In fighting his extradition to the United States, Levashov famously told the media, “If I go to the U.S., I will die in a year.” But a few months after his extradition, Levashov would plead guilty to four felony counts, including intentional damage to protected computers, conspiracy, wire fraud and aggravated identity theft.
At his sentencing hearing today, Levashov thanked his wife, attorney and the large number of people who wrote the court in support of his character, but otherwise declined to make a statement. His attorney read a lengthy statement explaining that Levashov got into spamming as a way to provide for his family, and that over a period of many years that business saw him supporting countless cybercrime operations.
The plea agreement Levashov approved in 2018 gave Judge Robert Chatigny broad latitude to impose a harsh prison sentence. The government argued that under U.S. federal sentencing guidelines, Levashov’s crimes deserved an “offense level” of 32, which for a first-time offender means a sentence of anywhere from 121 to 151 months (10 to 12 years).
But Judge Chatigny said he had concerns that “the total offense level does overstate the seriousness of Mr. Levashov’s crimes and his criminal culpability,” and said he believed Levashov was unlikely to offend again.
“33 months is a long time and I’m sure it was especially difficult for you considering that you were away from your wife and child and home,” Chatigny told the defendant. “I believe you have a lot to offer and hope that you will do your best to be a positive and contributing member of society.”
Mark Rasch, a former federal prosecutor with the U.S. Justice Department, said the sentencing guidelines are no longer mandatory, but they do reflect the position of Congress, the U.S. Sentencing Commission, and the Administrative Office of the U.S. Courts about the seriousness of the offenses.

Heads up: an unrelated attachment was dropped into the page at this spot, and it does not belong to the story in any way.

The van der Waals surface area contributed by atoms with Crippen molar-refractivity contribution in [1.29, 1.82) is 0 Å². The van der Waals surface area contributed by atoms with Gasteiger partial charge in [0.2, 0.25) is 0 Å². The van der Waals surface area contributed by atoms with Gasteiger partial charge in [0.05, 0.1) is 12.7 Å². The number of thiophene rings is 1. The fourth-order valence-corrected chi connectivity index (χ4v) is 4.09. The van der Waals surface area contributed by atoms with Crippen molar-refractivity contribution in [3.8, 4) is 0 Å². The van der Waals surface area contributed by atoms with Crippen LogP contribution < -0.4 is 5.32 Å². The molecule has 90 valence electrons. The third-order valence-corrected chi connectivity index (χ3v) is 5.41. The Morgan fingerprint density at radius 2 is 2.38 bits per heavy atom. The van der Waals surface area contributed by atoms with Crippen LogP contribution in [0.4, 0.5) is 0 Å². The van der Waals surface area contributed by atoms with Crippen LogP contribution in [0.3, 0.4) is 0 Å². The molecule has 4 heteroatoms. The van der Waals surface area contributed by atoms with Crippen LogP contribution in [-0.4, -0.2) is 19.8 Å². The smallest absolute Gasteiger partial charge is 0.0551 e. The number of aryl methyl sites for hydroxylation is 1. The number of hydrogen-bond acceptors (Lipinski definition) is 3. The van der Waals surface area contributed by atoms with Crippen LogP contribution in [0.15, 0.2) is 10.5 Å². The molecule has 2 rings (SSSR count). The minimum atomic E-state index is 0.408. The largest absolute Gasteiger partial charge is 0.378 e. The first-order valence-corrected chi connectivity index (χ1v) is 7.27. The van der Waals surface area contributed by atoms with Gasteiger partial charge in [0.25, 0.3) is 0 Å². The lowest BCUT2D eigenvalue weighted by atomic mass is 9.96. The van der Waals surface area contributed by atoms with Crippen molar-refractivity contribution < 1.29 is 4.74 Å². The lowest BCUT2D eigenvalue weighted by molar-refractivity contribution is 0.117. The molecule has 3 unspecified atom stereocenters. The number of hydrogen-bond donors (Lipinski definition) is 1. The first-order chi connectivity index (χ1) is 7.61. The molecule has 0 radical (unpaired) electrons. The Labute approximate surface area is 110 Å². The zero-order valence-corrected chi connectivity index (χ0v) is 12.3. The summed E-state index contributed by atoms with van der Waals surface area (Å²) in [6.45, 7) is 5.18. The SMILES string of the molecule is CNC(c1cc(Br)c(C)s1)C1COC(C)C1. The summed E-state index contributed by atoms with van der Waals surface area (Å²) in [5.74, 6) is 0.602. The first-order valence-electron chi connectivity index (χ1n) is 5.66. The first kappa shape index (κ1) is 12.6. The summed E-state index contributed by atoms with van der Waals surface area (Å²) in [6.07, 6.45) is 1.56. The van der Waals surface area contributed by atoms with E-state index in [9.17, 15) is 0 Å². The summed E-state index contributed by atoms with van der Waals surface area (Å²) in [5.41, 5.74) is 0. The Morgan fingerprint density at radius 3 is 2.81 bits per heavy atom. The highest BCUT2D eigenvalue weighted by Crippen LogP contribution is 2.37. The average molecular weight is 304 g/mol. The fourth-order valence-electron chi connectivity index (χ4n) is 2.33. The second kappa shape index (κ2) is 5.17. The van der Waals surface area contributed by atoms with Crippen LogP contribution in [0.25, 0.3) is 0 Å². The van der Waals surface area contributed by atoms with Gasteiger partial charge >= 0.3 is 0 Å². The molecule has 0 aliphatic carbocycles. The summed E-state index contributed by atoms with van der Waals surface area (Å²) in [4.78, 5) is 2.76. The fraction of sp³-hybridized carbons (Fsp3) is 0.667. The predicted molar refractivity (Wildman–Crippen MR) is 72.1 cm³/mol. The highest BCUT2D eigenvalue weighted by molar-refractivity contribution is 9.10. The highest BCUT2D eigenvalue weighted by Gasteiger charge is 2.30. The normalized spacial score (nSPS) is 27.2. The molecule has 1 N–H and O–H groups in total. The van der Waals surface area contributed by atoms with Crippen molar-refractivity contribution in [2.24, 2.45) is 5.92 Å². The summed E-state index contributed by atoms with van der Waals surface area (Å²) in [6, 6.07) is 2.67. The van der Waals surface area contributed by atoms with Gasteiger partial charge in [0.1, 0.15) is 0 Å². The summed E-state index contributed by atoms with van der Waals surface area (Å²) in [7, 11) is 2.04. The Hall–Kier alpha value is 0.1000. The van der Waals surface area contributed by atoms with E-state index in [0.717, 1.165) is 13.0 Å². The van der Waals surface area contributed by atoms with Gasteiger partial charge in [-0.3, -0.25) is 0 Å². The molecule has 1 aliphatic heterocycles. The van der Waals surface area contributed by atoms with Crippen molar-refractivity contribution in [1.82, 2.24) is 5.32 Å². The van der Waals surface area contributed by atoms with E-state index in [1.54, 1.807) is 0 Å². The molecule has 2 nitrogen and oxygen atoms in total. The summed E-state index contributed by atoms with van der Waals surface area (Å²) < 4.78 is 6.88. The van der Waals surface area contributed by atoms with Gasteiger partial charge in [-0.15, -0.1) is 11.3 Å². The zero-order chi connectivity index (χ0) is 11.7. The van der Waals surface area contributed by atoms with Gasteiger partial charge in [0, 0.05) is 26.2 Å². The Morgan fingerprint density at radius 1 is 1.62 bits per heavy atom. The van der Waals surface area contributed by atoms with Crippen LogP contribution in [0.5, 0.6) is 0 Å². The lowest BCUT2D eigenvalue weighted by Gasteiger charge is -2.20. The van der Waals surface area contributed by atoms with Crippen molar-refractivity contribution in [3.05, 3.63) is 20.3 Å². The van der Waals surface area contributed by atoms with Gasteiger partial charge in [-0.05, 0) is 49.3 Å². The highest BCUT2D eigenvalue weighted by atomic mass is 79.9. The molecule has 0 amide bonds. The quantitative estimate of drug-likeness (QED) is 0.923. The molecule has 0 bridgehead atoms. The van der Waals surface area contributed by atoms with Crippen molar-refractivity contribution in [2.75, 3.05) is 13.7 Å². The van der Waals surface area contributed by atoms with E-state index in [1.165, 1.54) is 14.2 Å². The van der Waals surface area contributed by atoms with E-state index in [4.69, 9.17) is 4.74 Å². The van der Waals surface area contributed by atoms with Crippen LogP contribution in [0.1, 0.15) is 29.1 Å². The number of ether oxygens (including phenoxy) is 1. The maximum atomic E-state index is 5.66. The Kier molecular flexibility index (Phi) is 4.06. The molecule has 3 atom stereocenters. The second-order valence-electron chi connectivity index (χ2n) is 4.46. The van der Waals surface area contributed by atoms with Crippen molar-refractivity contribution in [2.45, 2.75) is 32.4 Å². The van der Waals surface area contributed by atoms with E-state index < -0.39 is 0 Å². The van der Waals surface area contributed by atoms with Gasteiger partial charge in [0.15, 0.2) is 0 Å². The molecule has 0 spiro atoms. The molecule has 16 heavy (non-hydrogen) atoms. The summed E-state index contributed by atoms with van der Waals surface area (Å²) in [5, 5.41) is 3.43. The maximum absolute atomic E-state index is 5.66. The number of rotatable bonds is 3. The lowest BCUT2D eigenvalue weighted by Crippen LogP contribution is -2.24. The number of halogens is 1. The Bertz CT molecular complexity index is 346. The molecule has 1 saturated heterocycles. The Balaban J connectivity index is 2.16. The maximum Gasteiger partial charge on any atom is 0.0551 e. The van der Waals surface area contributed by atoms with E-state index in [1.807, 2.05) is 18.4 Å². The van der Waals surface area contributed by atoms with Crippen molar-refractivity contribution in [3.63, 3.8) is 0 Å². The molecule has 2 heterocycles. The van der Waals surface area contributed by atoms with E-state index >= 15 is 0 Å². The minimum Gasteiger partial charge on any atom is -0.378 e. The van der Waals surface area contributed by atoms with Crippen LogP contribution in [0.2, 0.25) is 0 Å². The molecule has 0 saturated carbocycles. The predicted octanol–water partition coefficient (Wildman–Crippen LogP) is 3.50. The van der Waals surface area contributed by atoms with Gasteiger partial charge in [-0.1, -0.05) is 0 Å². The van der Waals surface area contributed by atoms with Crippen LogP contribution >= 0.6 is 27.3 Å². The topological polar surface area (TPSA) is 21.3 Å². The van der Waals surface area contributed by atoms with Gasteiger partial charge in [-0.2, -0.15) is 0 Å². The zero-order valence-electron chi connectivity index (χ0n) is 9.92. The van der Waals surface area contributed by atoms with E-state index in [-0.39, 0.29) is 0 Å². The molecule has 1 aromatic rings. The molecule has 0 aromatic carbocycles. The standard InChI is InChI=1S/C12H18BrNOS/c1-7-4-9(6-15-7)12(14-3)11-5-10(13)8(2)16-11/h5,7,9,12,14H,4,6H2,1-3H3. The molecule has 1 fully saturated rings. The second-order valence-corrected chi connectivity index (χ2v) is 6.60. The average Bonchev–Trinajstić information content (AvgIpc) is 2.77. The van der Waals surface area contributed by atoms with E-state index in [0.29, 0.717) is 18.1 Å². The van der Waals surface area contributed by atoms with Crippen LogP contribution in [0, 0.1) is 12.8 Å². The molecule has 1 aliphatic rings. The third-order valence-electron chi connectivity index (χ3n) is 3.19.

“One of the problems you have here is it’s hard enough to catch and prosecute and convict cybercriminals, but at the end of the day the courts often don’t take these offenses seriously,” Rasch said. “On the one hand, sentences like these do tend to diminish the deterrent effect, but also I doubt there are any hackers in St. Petersburg right now who are watching this case and going, ‘Okay, great now I can keep doing what I’m doing.'”
Judge Chatigny deferred ruling on what — if any — financial damages Levashov may have to pay as a result of the plea.
The government acknowledged that it was difficult to come to an accurate accounting of how much Levashov’s various botnets cost companies and consumers. But the plea agreement states a figure of approximately $7 million — which prosecutors say represents a mix of actual damages and ill-gotten gains.
However, the judge delayed ruling on whether to impose a fine because prosecutors had yet to supply a document to back up the defendant’s alleged profit/loss figures. The judge also ordered Levashov to submit to three years of supervised release, which includes constant monitoring of his online communications.